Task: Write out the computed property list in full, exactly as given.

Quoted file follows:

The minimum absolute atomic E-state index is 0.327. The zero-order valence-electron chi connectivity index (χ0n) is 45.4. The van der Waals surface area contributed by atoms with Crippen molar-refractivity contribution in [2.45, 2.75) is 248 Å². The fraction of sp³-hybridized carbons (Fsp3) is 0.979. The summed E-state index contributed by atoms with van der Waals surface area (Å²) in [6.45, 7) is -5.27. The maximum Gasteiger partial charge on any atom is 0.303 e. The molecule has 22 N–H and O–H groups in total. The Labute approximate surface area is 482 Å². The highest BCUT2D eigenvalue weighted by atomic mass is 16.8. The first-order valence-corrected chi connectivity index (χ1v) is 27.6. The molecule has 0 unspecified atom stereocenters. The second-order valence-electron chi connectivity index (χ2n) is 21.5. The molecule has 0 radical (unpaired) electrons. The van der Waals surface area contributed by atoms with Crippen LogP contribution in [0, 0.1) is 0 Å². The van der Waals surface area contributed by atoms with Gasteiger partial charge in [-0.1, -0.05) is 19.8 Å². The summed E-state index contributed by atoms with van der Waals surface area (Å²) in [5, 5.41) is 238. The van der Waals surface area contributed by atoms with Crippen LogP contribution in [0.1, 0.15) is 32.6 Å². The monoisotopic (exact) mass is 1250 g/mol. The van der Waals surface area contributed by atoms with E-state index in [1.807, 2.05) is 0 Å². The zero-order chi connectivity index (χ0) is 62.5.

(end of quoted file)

The minimum absolute atomic E-state index is 0.327. The zero-order valence-electron chi connectivity index (χ0n) is 45.4. The van der Waals surface area contributed by atoms with Crippen molar-refractivity contribution in [2.45, 2.75) is 248 Å². The fraction of sp³-hybridized carbons (Fsp3) is 0.979. The summed E-state index contributed by atoms with van der Waals surface area (Å²) in [6.45, 7) is -5.27. The maximum Gasteiger partial charge on any atom is 0.303 e. The molecule has 22 N–H and O–H groups in total. The Labute approximate surface area is 482 Å². The highest BCUT2D eigenvalue weighted by atomic mass is 16.8. The first-order valence-corrected chi connectivity index (χ1v) is 27.6. The molecule has 0 unspecified atom stereocenters. The second-order valence-electron chi connectivity index (χ2n) is 21.5. The molecule has 0 radical (unpaired) electrons. The van der Waals surface area contributed by atoms with Crippen LogP contribution in [0, 0.1) is 0 Å². The van der Waals surface area contributed by atoms with Gasteiger partial charge in [-0.1, -0.05) is 19.8 Å². The summed E-state index contributed by atoms with van der Waals surface area (Å²) in [5, 5.41) is 238. The van der Waals surface area contributed by atoms with Crippen LogP contribution in [0.1, 0.15) is 32.6 Å². The monoisotopic (exact) mass is 1250 g/mol. The van der Waals surface area contributed by atoms with E-state index in [1.807, 2.05) is 0 Å². The zero-order chi connectivity index (χ0) is 62.5.